Portugal - Evora

March 2019

My Stories

Lisbon Portugal- Part 1

Lisbon and Sintra- Part 2

Evora Portugal- Part 3

Coimbra Portugal- Part 4

Porto Portugal- Part 5

At the Mammogram Office

Venice- Part I

Veneto- Part II

Ravenna- Part III

Cinque Terre- Part IV

Vernazza Bonus- Part V

Granner

Crunch Time

Putting on the Ritz

Granada and Sevilla

Amsterdam

Tuscany and Umbria - 1

Tuscany and Umbria - 2

Driving in England

Dwelling in England

A Dozens Reasons

In the Hamam

Istanbul Greece Diary

Pearl Harbor Team

Old Girl

Paris

Provence

Grandpa's Cabin

Pay-It-Forward Latte

England and France

N. Italy - 1

N. Italy - 2

N. Italy - 3

N. Italy - 4

Lessons from 4 Corners

Mexico

Going to the Dogs

Don't Embarrass Me!

Letter from Siena

Arrivederci Roma

Joining the Matriarchs

Living History

Newlywed Game

Chaos Theory

Zach on the Road

Huckleberry Season

Stanley & the Sunbeam

I Dare Say

Middle School Relay

Grad Party

Yellowstone

Moving On

Newlywed Couches

Visitors

Old Faithful Inn

Snowbound

Sweet Potato

Mother Bear

Two Blondes in Iberia

Revisiting Spain

Curly's Truck.

Old Buildings

Chelsea's

Split Seams

All Nighter

Talent Show

PORTUGAL STORIES, PART 3

Praca do Giraldo

EVORA

I’ve learned to schedule small town stops between our big city arrival and departure points.  We always love them.  Something about taking a break from the crowds and traffic, meeting earthier people, eating great meals at low cost, having the ability to walk everywhere, and maybe just getting a chance to catch our breaths a little. 

The town of Evora’s on the way to Spain in the middle of nowhere southern Portugal.  The rest of the country considers it po-dunk.

Besides that, people know Evora for its Roman ruins, its university (founded in 1559) and its neolithic stones dating back to 5,500 BC.  These megalithic sites make you think of Stonehenge, but predate it by 2,500 years. 

In 1964, an amateur archeologist named Henrique Pina got credit for discovering the ancient stone formations just outside of Evora.  In truth, he simply asked a local shepherd who showed him the way.  Pina used dynamite to blast the rock roof cap from one of the sites--a large funerary structure--compromising it to such a degree that it’s now in danger of collapse. 

 

Cromeleque dos Almendres outside Evora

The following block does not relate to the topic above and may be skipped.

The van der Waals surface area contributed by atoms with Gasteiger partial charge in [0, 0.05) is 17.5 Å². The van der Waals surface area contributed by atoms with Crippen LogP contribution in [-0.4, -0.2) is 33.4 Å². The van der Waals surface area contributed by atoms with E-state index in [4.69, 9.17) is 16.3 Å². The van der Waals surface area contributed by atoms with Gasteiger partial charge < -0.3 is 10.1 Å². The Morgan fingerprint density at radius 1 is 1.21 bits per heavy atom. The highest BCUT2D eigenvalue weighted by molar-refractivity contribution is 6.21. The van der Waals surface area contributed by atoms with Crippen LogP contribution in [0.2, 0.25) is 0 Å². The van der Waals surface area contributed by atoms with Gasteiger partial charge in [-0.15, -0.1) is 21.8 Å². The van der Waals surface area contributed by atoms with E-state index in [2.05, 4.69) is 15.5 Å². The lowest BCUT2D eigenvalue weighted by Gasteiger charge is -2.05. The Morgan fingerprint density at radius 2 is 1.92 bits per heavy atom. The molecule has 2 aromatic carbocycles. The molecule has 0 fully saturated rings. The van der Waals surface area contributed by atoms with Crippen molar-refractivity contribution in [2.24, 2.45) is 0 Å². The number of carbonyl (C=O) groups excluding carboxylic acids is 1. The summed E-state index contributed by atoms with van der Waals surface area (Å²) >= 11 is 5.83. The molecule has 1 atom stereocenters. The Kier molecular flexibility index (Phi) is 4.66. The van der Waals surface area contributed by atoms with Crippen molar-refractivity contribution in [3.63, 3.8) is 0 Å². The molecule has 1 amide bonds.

The Portuguese government has offered essentially no help in preserving these sites.  Each sits on private property, and all that landowners are required to do is keep them accessible to the public.  Vandals, unrestrained tromping feet, new agers (who leave behind offerings of food and candles atop the stones), and even bullets continue to damage the stones. 

Local archeologists, like our guide Mario, plead with the government to intervene, but so far lack of money and enthusiasm have kept authorities from acting.  I’m hopeful that the increased tourism and attention will somehow bring about necessary protections before it’s destroyed. 

Mario

I found Mario on TripAdvisor and now understand why he scores such rave reviews. 

https://www.tripadvisor.com/Attraction_Review-g189106-d2169534-Reviews-Ebora_Megalithica_Guided_Tours-Evora_Evora_District_Alentejo.html

Mario grew up in Evora, helping his parents work their farm near the megalithic sites.   He later attended university in Evora and Lisbon and now owns and operates his own touring business.  Mario’s like the cool, young, funny teaching assistant you hope you get assigned to in college. 

We started comparing Mario to our Sintra tour guide, Victor.  Jim came up with this list of differences between the two guys:

Mario vs Victor

  1.  Mario has a master’s degree in anthropology.  Victor doesn’t, yet still refers to himself as “the professor.”
  2.  Remains professional at all times vs. smokes and swears in English (it takes intention to use the f-word in a second language)
  3.  Has a driver and a personalized tour van vs. a van that he refers to as “vintage.”
  4.  Avoids anything too controversial vs. speaks constantly of conspiracy theories.

Small wonder Mario is the one with the highly-successful tour business. 

Date-night in Evora:

We chose a tiny restaurant with just six tables where owner Miguel fusses over you and locks the door after everyone’s arrived for the evening.  At many restaurants in Europe, once you get your table, it’s yours for the duration; you can camp out as long as you please.  https://www.tripadvisor.com/Restaurant_Review-g189106-d6892951-Reviews-Bistro_Barao-Evora_Evora_District_Alentejo.html#

Bistro Barao

Miguel immediately dropped off two appetizers at our table, a cheese & bread dish and a plate of large anchovies.  Portuguese restaurants commonly bring hors d’oeuvres you didn’t order--but get to pay for.  If you don’t want the appetizer, you gotta say so, immediately.  Fortunately costs run cheap here in Portugal, especially in Evora, so we kept the dishes with Jim gamely scarfing down a pair of anchovies. 

A couple main courses on the menu appealed to me but Miguel has his own ideas for his guests.  He asked if we preferred fish or meat.  When I said fish, he pointed to two choices:  octopus or grouper.  I had no idea what grouper was but Jim suggested I’d probably seen it at the Oceanarium in Lisbon last week, which didn’t exactly help matters. 

https://blog.nationalgeographic.org/2014/08/22/watch-grouper-slurps-down-a-shark-not-a-typical-meal/